Caterers are continuing to con consumers by serving chicken containing large amounts of water, pork and beef.
Some chicken contained beef and pork
An investigation by the Food Standards Agency has found thousands of tonnes of chicken are still being "bulked up" to make them look bigger than they are.
While the practice is not illegal, misleading or inaccurate labels are. It also raises the prospect that some people who do not eat beef or pork for religious reasons are eating it inadvertently.
In addition, it suggests consumers are paying too much for chicken that is being marketed as 'fillet' or 'breast' when it is not.
The findings come 15 months after the FSA first reported that caterers were selling "bulked-up" chicken.
As part of a follow up exercise, Hull Trading Standards officials examined 25 samples of chicken taken from wholesalers and one manufacturing site across the UK.
The chicken had been processed in either one UK plant or plants in Belgium or Holland.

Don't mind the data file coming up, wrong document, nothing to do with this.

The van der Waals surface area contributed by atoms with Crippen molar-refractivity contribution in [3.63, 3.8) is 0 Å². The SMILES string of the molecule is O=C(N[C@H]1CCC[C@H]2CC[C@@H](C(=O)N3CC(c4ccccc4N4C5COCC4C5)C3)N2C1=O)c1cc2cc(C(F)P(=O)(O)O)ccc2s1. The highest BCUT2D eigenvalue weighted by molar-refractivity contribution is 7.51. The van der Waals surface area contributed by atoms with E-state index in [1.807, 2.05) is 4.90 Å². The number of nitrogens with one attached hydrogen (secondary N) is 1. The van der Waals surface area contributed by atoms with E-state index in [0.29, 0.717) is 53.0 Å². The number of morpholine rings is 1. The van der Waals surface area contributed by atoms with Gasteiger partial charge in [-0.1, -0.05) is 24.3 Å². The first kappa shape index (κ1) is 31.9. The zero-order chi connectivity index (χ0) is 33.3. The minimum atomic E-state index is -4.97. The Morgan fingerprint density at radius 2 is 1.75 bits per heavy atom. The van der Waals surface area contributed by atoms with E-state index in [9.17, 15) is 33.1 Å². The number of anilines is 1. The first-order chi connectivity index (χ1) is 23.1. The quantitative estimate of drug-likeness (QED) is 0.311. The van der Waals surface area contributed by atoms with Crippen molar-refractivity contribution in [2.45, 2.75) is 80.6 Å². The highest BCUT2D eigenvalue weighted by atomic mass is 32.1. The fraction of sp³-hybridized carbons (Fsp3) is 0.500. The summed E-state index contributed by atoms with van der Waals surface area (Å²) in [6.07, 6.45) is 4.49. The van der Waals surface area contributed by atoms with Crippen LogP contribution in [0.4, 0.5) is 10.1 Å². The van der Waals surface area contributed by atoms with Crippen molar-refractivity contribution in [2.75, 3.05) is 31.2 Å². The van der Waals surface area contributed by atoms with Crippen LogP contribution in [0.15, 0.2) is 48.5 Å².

They found that 15 of these samples claimed to contain more chicken meat than they actually had.
What is even more unacceptable is the total disregard as to how offensive this is to Muslim communities who may be eating food which is forbidden by their religious beliefs
Twelve samples contained 'non-chicken' DNA, such as pork or beef. Eleven of these were wrongly labelled as Halal and suitable for Muslims.
Eighteen of the 25 samples were described as chicken breast or fillet when they were not. Only chicken with no added ingredients should be described in this way.
The FSA said it had passed its findings onto trading standards officers, who will consider whether to take legal action against the firms involved.
It said it was determined to bring what it called a "consumer con" to an end.
"We know that in some cases consumers are not always getting what they pay for and the Food Standards Agency is determined to stamp this out," said David Statham, its director of enforcement.
"What is even more unacceptable is the total disregard as to how offensive this is to Muslim communities who may be eating food which is forbidden by their religious beliefs."
Steve Butterworth, of the Trading Standards Institute, said: "These matters are of concern to everyone who eats chicken.
"Consumers are being misled by other meat proteins being put into these products."